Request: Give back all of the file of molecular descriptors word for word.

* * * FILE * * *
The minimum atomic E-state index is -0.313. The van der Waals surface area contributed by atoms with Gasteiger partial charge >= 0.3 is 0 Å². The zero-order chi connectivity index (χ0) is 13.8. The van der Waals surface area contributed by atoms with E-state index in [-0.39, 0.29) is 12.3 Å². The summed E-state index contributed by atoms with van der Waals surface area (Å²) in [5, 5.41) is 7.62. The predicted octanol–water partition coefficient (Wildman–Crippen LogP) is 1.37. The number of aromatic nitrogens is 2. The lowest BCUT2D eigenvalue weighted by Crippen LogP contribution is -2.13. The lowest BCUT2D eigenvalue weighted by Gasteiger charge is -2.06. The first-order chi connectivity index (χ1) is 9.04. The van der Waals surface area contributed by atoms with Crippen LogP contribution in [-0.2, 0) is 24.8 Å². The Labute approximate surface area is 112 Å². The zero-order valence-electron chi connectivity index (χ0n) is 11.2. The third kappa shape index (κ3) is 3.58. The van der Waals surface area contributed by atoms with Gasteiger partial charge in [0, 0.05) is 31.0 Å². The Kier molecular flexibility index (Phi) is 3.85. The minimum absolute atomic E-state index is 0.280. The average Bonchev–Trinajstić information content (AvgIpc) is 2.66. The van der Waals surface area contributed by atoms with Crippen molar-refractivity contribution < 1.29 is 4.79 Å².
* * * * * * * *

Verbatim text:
The minimum atomic E-state index is -0.313. The van der Waals surface area contributed by atoms with Gasteiger partial charge >= 0.3 is 0 Å². The zero-order chi connectivity index (χ0) is 13.8. The van der Waals surface area contributed by atoms with E-state index in [-0.39, 0.29) is 12.3 Å². The summed E-state index contributed by atoms with van der Waals surface area (Å²) in [5, 5.41) is 7.62. The predicted octanol–water partition coefficient (Wildman–Crippen LogP) is 1.37. The number of aromatic nitrogens is 2. The lowest BCUT2D eigenvalue weighted by Crippen LogP contribution is -2.13. The lowest BCUT2D eigenvalue weighted by Gasteiger charge is -2.06. The first-order chi connectivity index (χ1) is 9.04. The van der Waals surface area contributed by atoms with Crippen LogP contribution in [-0.2, 0) is 24.8 Å². The Labute approximate surface area is 112 Å². The zero-order valence-electron chi connectivity index (χ0n) is 11.2. The third kappa shape index (κ3) is 3.58. The van der Waals surface area contributed by atoms with Gasteiger partial charge in [0, 0.05) is 31.0 Å². The Kier molecular flexibility index (Phi) is 3.85. The minimum absolute atomic E-state index is 0.280. The average Bonchev–Trinajstić information content (AvgIpc) is 2.66. The van der Waals surface area contributed by atoms with Crippen molar-refractivity contribution < 1.29 is 4.79 Å².